This has not held true for patients between the ages of 50 and 64 years. In this age range, the declines in the incidence of CRC of between 2% to 3% a year during the 2000s have now reversed, and increased by 1% a year in the period 2011 through 2016, the researchers note.
"The uptick is similar to the trend in individuals aged younger than 50 years and likely reflects elevated disease risk in generations born since 1950 being carried forward by aging birth cohorts, a phenomenon referred to as a birth cohort effect," the authors write.
Asked to elaborate on this so-called "birth cohort effect," Siegel explained that the underlying risk of being diagnosed with CRC exclusive of the impact of screening had been declining for a long time because of changing patterns in risk factors such as a drop in smoking rates and increases in the use of anti-inflammatory drugs.
"However, this changed with people born after the 1950s; their risk of disease is higher and has increased with each subsequent generation," Siegel told Medscape Medical News in an email.
"People don't just have a higher risk when they're young and leave it behind as they age ... they carry the elevated risk with them, which is why you see an uptick in CRC incidence over time in increasing age groups," she explained.
"Since 1950, risk has been increasing for every subsequent generation," Siegel emphasized.
Indeed, the report shows that CRC incidence rates in patients younger than age 50 have actually been increasing since the mid-1990s, largely driven by rectal tumors.
However, between 2012 and 2016, incidence rates for patients younger than 50 rose by 1.8% a year for tumors in the proximal and distal colon as well as in the rectum, and by 2.2% annually for total colorectum (excluding the appendix).
Alarmingly, "the increased incidence in those aged younger than 50 years is confined to advanced-stage diagnoses and is steepest among non-Hispanic Whites (NHW) [at] 2% per year and American Indian/Alaska Natives (AI/ANs) [at] 2.2% per year," the researchers note.
As a result of these trends, "CRC incidence rates in NHWs aged 20 to 49 years are now equivalent to those in blacks ... despite being 40% higher in blacks during 1995-1996," they add.
Slightly more than 20% of patients between 45 and 49 years of age availed themselves of screening colonoscopy in 2018, as is now recommended by the American Cancer Society (many other medical associations, however, continue to recommend starting colonoscopy at age 50). There is an ongoing debate about whether the age to start screening for CRC should be lowered in the US. In other countries (eg, the United Kingdom), screening for CRC starts at 60 (using stool tests).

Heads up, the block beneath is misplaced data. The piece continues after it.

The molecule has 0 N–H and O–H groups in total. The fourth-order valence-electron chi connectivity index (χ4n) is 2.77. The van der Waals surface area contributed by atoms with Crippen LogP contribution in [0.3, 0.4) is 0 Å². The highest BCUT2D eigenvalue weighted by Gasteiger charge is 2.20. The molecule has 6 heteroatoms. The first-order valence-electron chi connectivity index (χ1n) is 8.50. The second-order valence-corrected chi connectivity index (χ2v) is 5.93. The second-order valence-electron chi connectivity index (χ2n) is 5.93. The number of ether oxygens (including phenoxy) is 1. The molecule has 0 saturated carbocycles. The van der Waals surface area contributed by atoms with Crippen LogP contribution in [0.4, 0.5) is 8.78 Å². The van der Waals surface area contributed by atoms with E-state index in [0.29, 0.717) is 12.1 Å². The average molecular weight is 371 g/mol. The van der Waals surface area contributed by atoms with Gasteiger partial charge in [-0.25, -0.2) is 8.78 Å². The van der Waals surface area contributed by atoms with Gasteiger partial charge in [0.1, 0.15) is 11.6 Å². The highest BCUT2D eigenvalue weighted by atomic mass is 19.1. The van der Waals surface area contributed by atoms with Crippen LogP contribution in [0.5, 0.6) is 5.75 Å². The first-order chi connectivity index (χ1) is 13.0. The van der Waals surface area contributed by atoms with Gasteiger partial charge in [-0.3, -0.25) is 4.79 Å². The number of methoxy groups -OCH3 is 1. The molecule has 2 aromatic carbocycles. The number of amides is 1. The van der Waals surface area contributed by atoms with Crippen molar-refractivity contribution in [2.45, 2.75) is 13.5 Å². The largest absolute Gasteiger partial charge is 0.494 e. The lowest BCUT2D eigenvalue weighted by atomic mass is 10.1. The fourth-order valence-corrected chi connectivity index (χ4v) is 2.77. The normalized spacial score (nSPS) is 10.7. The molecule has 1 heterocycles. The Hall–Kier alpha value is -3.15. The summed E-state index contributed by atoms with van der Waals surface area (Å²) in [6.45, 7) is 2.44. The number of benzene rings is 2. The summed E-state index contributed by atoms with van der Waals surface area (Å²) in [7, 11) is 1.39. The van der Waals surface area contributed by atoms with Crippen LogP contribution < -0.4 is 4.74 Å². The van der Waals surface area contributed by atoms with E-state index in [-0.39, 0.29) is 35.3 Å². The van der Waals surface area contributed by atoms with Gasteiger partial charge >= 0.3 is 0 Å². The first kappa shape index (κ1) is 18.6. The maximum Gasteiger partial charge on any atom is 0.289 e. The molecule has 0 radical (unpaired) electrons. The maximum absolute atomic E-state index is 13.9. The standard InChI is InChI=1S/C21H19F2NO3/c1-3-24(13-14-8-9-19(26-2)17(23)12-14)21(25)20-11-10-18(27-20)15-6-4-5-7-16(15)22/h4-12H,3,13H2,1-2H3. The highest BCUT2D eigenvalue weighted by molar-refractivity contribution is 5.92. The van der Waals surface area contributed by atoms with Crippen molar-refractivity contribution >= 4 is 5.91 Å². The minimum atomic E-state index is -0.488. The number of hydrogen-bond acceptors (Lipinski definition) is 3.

However, the authors also note that "patterns of CRC test use do not appear to explain the rise in early-onset CRC, particularly in light of the preponderance of advanced-stage disease diagnoses."
Asked what she thinks is driving the shift of CRC incidence in younger patients, Siegel admitted that reasons for the rise are still unknown.
"The obesity epidemic is probably contributing to it but it doesn't seem to be the sole cause," she said.
However, diet has a large influence on CRC risk as well; there is considerable interest now in looking at how things like antibiotics influence gut health — specifically their role in determining the microorganisms that make up the microbiome, which could influence CRC risk, Siegel suggested.
Siegel and five other authors of the report are employed by the American Cancer Society, which receives grants from private and corporate foundations, including foundations associated with companies in the health sector for research outside of the submitted work. Author Andrea Cercek serves on the advisory board for Bayer and Array Biopharma and receives research support from Tesaro, RGenix, and Seattle Genetics, all outside the submitted work.